Outcome of surgical untethering of tethered cord syndrome in adults due to spina bifida occulta
Background:. Children with spina bifida occulta require early surgery to prevent neurological deficits. The treatment of patients with a congenitally tethered cord who present in adulthood remains controversial.
Objective: The aim of this study is to describe the outcome obtained in 61 adult patients with congenital TCS and no prior surgical treatment who underwent surgical untethering.
Methods: This prospective study was conducted on 61 adult patients who underwent surgical untethering for spina bifida occulta at four neurosurgical centers in Baghdad / Iraq between March 2000 and January 2018. Patients who had undergone prior myelomeningocele repair or tethered cord release surgery were excluded.
The most common intraoperative findings were lipomyelomeningocele (41%) and a tight terminal filum (36%). The follow-up duration ranged from 10.8 to 149.5 months (mean 20.9 months). Of the 34 patients with back pain, status improved in 65%, worsened in 3%, remained unchanged in 18%, and improved and later recurred in 15%. Lower-extremity pain improved in 16 patients (53%), remained unchanged in 23%, improved and then recurred in 17%, and worsened in 7%. Lower-extremity weakness improved in 47%, remained unchanged in 47%, and improved and then recurred in 5%. Finally, of the 17 patients with lower-extremity sensory changes,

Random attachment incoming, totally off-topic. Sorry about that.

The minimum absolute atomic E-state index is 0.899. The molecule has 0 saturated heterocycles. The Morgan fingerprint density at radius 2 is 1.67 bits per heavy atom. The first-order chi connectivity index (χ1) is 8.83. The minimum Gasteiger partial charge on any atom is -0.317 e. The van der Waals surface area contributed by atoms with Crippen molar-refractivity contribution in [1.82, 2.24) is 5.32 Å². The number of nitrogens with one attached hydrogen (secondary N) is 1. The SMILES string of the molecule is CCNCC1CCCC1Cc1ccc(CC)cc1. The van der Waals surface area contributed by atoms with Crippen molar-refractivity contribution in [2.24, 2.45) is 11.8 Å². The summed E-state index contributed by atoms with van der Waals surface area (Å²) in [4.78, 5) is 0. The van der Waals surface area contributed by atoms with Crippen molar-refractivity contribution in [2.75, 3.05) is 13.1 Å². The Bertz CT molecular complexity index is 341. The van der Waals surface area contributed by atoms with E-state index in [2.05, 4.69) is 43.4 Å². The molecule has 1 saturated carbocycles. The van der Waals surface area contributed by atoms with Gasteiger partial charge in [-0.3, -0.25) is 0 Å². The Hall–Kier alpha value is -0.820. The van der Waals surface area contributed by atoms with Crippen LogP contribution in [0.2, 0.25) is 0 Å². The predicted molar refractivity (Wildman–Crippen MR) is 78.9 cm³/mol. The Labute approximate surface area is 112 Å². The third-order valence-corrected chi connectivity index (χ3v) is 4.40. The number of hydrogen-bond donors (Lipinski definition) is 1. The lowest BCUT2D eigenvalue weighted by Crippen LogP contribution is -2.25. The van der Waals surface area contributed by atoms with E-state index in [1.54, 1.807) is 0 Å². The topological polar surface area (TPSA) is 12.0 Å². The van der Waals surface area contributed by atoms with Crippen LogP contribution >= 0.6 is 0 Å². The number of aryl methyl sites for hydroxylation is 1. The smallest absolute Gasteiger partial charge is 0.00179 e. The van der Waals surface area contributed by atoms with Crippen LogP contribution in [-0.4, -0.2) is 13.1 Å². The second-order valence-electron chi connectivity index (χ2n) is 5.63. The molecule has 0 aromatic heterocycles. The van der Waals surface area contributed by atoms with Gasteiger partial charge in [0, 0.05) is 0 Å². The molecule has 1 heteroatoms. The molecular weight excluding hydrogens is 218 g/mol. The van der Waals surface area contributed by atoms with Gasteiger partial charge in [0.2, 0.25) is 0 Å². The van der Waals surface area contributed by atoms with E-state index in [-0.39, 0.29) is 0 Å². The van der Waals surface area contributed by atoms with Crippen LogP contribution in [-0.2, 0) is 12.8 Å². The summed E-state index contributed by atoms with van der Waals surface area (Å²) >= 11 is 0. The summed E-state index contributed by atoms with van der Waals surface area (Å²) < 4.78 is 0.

status improved in 35%, remained unchanged in 35%, and the information on five patients was unavailable. Surgical complications included three wound infections, one cerebrospinal fluid leak, and two pseudomeningoceles requiring surgical revision. One patient developed acute respiratory distress syndrome and sepsis postoperatively and died several days later.
Conclusions: Adult-age presentation of a congenital tethered cord is unusual. Despite a slight increase in postoperative neurological injury in adults, surgery has relatively low risk and offers good potential for neurological improvement or stabilization. As in children, we recommend early surgery in adults with this disorder. The decision to undertake surgery, however, should be modulated by other factors such as a patient’s general medical condition and risk posed by anesthesia.